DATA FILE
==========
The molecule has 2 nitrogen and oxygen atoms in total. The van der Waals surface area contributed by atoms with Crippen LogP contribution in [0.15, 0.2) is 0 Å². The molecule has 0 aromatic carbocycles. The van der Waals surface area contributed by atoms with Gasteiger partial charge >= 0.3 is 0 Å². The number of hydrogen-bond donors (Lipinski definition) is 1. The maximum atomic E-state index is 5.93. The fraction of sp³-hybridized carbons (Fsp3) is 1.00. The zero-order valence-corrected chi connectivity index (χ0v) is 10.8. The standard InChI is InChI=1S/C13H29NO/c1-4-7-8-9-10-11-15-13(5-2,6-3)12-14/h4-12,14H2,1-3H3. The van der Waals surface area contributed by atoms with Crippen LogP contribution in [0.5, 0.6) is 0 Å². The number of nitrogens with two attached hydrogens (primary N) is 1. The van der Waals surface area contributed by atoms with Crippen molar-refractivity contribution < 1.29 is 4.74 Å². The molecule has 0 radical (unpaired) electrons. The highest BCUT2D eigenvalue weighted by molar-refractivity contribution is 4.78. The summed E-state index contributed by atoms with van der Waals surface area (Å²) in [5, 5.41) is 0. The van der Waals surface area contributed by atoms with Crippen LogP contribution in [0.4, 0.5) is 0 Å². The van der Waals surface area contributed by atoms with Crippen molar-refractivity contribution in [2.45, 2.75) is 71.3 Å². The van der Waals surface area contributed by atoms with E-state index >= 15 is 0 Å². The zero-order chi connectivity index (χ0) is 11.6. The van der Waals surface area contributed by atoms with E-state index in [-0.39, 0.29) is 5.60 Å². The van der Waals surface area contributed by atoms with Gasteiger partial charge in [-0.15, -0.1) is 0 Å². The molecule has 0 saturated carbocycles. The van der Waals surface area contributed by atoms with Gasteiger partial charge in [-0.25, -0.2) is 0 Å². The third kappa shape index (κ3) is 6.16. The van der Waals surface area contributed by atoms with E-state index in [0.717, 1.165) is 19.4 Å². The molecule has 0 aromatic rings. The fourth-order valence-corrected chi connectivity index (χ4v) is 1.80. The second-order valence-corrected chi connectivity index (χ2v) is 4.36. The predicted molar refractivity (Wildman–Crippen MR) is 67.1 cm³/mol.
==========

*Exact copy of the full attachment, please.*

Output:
The molecule has 2 nitrogen and oxygen atoms in total. The van der Waals surface area contributed by atoms with Crippen LogP contribution in [0.15, 0.2) is 0 Å². The molecule has 0 aromatic carbocycles. The van der Waals surface area contributed by atoms with Gasteiger partial charge >= 0.3 is 0 Å². The number of hydrogen-bond donors (Lipinski definition) is 1. The maximum atomic E-state index is 5.93. The fraction of sp³-hybridized carbons (Fsp3) is 1.00. The zero-order valence-corrected chi connectivity index (χ0v) is 10.8. The standard InChI is InChI=1S/C13H29NO/c1-4-7-8-9-10-11-15-13(5-2,6-3)12-14/h4-12,14H2,1-3H3. The van der Waals surface area contributed by atoms with Crippen LogP contribution in [0.5, 0.6) is 0 Å². The number of nitrogens with two attached hydrogens (primary N) is 1. The van der Waals surface area contributed by atoms with Crippen molar-refractivity contribution < 1.29 is 4.74 Å². The molecule has 0 radical (unpaired) electrons. The highest BCUT2D eigenvalue weighted by molar-refractivity contribution is 4.78. The summed E-state index contributed by atoms with van der Waals surface area (Å²) in [5, 5.41) is 0. The van der Waals surface area contributed by atoms with Crippen LogP contribution in [0.4, 0.5) is 0 Å². The van der Waals surface area contributed by atoms with Crippen molar-refractivity contribution in [2.45, 2.75) is 71.3 Å². The van der Waals surface area contributed by atoms with E-state index >= 15 is 0 Å². The zero-order chi connectivity index (χ0) is 11.6. The van der Waals surface area contributed by atoms with E-state index in [-0.39, 0.29) is 5.60 Å². The van der Waals surface area contributed by atoms with Gasteiger partial charge in [-0.15, -0.1) is 0 Å². The molecule has 0 saturated carbocycles. The van der Waals surface area contributed by atoms with Gasteiger partial charge in [-0.25, -0.2) is 0 Å². The third kappa shape index (κ3) is 6.16. The van der Waals surface area contributed by atoms with E-state index in [0.717, 1.165) is 19.4 Å². The molecule has 0 aromatic rings. The fourth-order valence-corrected chi connectivity index (χ4v) is 1.80. The second-order valence-corrected chi connectivity index (χ2v) is 4.36. The predicted molar refractivity (Wildman–Crippen MR) is 67.1 cm³/mol.